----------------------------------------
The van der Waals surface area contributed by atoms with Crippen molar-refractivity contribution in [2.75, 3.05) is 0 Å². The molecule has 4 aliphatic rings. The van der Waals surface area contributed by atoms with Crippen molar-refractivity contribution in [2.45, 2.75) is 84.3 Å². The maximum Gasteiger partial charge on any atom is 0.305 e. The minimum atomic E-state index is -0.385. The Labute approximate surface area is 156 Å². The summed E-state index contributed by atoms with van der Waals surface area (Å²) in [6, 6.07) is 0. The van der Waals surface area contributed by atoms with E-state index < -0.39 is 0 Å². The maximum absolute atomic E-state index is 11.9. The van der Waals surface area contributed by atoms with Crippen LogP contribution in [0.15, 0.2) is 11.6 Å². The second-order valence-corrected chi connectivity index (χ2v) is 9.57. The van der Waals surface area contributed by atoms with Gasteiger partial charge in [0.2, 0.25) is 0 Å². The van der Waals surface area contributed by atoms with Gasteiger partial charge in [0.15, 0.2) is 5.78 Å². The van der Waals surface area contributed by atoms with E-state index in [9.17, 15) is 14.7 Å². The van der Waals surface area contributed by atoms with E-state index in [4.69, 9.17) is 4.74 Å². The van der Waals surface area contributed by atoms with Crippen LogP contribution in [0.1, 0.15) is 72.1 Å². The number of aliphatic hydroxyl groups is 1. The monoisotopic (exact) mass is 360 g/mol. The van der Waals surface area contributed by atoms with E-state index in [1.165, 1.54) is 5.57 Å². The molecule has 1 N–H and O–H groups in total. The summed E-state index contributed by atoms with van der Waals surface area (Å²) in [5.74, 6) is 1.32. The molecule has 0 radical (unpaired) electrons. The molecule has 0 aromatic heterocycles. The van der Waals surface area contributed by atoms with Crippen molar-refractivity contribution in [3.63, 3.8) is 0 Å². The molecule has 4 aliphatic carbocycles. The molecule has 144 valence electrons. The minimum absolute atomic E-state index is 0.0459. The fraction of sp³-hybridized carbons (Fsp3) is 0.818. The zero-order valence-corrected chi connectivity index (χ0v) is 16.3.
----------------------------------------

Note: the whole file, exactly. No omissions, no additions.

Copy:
The van der Waals surface area contributed by atoms with Crippen molar-refractivity contribution in [2.75, 3.05) is 0 Å². The molecule has 4 aliphatic rings. The van der Waals surface area contributed by atoms with Crippen molar-refractivity contribution in [2.45, 2.75) is 84.3 Å². The maximum Gasteiger partial charge on any atom is 0.305 e. The minimum atomic E-state index is -0.385. The Labute approximate surface area is 156 Å². The summed E-state index contributed by atoms with van der Waals surface area (Å²) in [6, 6.07) is 0. The van der Waals surface area contributed by atoms with E-state index < -0.39 is 0 Å². The maximum absolute atomic E-state index is 11.9. The van der Waals surface area contributed by atoms with Crippen LogP contribution in [0.15, 0.2) is 11.6 Å². The second-order valence-corrected chi connectivity index (χ2v) is 9.57. The van der Waals surface area contributed by atoms with Gasteiger partial charge in [0.2, 0.25) is 0 Å². The van der Waals surface area contributed by atoms with Gasteiger partial charge in [0.15, 0.2) is 5.78 Å². The van der Waals surface area contributed by atoms with E-state index in [9.17, 15) is 14.7 Å². The van der Waals surface area contributed by atoms with E-state index in [4.69, 9.17) is 4.74 Å². The van der Waals surface area contributed by atoms with Crippen LogP contribution in [0.1, 0.15) is 72.1 Å². The number of aliphatic hydroxyl groups is 1. The monoisotopic (exact) mass is 360 g/mol. The van der Waals surface area contributed by atoms with E-state index in [1.165, 1.54) is 5.57 Å². The molecule has 1 N–H and O–H groups in total. The summed E-state index contributed by atoms with van der Waals surface area (Å²) in [5.74, 6) is 1.32. The molecule has 0 radical (unpaired) electrons. The molecule has 0 aromatic heterocycles. The van der Waals surface area contributed by atoms with Crippen molar-refractivity contribution in [3.63, 3.8) is 0 Å². The molecule has 4 aliphatic carbocycles. The molecule has 144 valence electrons. The minimum absolute atomic E-state index is 0.0459. The fraction of sp³-hybridized carbons (Fsp3) is 0.818. The zero-order valence-corrected chi connectivity index (χ0v) is 16.3.